In the history of diplomacy seldom have relations between any two nations blossomed as fast as they have in the case of India and Israel. Ever since India’s Congress Prime Minister P V Narsimha Rao decided to establish diplomatic ties with the Jewish state in 1992, there has been no looking back . The successive dispensations in New Delhi have carried forward the Rao tradition attaining newer heights in its multi-faceted relationship with Jerusalem.
Knowledgeable sources say that with Bharatiya Janata Party Prime Minister Narendra Modi now at the helm, this process looks all set to acquire further momentum. The new momentum in Indo-Israeli ties can be attributed to several factors.
Firstly, Prime Minister Modi has long been a great advocate of stronger ties with the Jewish state. He has visited Israel as Chief Minister of Gujarat and experienced how meaningful Israeli cooperation has been in the success story of the state he led until recently. He is likely to visit the Jewish state as India’s Prime Minister and repeat his Gujarat story at the all-India level promoting mutual endeavors in the areas of agriculture, industrial research and development, solar and thermal power, pharmaceuticals, infrastructure, water recycling and water desalination plants.
Secondly, unlike in the previous Indian governments with some voices of dissent against the growing Indo-Israeli bonhomie, there is an almost complete unanimity among all Cabinet Ministers today to boost the bilateral ties. Modi’s External Affairs Minister Sushama Swaraj has been greatly influenced by the legendary Israeli Prime Minister Golda Meir. Swaraj has served as chairwoman of the Indo-Israel Parliamentary Friendship Group ( 2006-2009). In 2008 she described Israel as “a reliable partner” while criticizing the then left-wing parties’ opposition to the Israel-India diplomatic relationship.
Thirdly, Prime Minister Narendra Modi has an historic opportunity to implement his party ideology today and foster better ties with Israel. The party derives its ideological sustenance from the Rashtriya Swayamsevak Sangh. The Sangh has always enjoyed a fine relationship with the Jewish state. Its hard-core ideologues and Israel’s right-wing Zionists have had a lot in common. Both of them long for a ‘lost civilization’ and lament that they have been the victims of a cruel phenomenon of the ‘outsiders’ dispossessing the originals from their own homelands. The RSS views the nation-state as a goddess (Bharat Mata– the land of Lords Rama and Krishna) while the Zionists see it in a ‘Holy Land’ where the Halakha or sacred law prevails. Paradoxically, some of the original proponents of Zionism and Hindutva cannot be said to be representatives of Judaism and Hinduism in an orthodox religious sense with Theodore Herzl, Chaim Weizmann, Max Nordau, VD Savarkar and KB Hedgewar being self-professed atheists.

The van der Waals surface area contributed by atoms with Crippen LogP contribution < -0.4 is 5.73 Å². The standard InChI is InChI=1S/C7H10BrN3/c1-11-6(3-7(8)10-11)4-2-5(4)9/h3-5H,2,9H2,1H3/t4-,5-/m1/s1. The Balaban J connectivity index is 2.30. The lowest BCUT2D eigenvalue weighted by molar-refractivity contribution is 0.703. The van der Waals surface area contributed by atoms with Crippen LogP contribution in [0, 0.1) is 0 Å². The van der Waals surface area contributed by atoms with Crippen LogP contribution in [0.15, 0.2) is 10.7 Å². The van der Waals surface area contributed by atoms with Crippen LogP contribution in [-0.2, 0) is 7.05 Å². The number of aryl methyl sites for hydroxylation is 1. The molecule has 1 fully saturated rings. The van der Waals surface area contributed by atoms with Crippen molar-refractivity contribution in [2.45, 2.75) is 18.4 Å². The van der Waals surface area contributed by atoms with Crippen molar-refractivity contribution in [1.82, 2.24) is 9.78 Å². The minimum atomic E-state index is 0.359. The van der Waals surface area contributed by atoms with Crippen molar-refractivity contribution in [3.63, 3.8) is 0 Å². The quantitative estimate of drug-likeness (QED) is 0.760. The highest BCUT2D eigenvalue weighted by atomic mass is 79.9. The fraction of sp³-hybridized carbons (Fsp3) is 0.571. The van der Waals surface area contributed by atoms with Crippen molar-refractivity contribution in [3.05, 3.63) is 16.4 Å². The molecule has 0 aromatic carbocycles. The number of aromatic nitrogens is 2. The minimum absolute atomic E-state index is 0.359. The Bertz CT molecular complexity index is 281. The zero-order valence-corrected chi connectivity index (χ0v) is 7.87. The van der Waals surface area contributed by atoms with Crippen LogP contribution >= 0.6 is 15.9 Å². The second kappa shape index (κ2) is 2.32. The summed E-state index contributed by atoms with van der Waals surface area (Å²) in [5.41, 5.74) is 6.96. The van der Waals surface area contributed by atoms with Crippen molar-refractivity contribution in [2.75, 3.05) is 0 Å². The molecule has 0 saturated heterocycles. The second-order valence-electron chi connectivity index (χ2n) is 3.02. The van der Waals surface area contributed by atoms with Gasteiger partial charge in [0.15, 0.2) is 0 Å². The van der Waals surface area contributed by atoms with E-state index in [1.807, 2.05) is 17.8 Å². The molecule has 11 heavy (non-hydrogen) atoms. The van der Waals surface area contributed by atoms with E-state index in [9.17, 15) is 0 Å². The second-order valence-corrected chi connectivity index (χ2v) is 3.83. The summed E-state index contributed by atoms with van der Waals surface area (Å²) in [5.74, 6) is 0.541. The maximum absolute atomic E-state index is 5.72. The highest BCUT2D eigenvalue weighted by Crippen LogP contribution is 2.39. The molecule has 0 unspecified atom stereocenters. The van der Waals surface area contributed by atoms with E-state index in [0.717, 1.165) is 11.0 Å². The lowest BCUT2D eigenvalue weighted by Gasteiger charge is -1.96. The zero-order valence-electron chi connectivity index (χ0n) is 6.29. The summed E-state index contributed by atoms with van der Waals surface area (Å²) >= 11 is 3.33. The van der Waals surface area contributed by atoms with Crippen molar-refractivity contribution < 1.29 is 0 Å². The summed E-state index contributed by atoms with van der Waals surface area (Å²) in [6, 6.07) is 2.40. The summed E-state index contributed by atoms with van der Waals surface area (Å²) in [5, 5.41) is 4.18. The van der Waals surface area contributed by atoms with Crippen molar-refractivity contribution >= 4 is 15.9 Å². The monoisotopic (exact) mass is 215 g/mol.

The Rashtriya Swayamsevak Sangh views Israel as a bulwark against Islamist terrorism. In 2003, when then Israeli Prime Minister Ariel Sharon visited India, the R S S stated, “The entire world acknowledges that Israel has effectively and ruthlessly countered terror in the Middle East. Since India and Israel are both fighting a war against terrorism, we should learn a lesson or two from them.”
Given this background of RSS- Israel bonhomie, Prime Minister Modi is likely to make the best use of Indo-Israeli cooperation in every possible area. Needless to say, the previous BJP-led government of Prime Minister Atal Bihari Vajpayee could do little as it was constantly under pressure of the coalition politics to act differently. With a majority of its own in Parliament, the Modi government would have no such hindrances in implementing its Israel-friendly ideology and serving the perceived Indian national interests .
Fourthly, the Modi government seems to be of the firm conviction that in the post-Cold War landscape Jerusalem can be a very highly reliable partner in its defense modernization . There has of late been a near consensus across the Indian strategic community that New Delhi has had a very realistic approach to defense. Its nuclear doctrine has been followed by a huge investment in improving its command, control, communications, and intelligence systems and its second strike capacity, including the survival of the decision-making structure. India today is also being increasingly equipped with an appropriate defensive nuclear biological and chemical (NBC) mechanism to counter the related threats from any potential corners.
About the Author: Jagdish N. Singh is an Indian journalist based in New Delhi.
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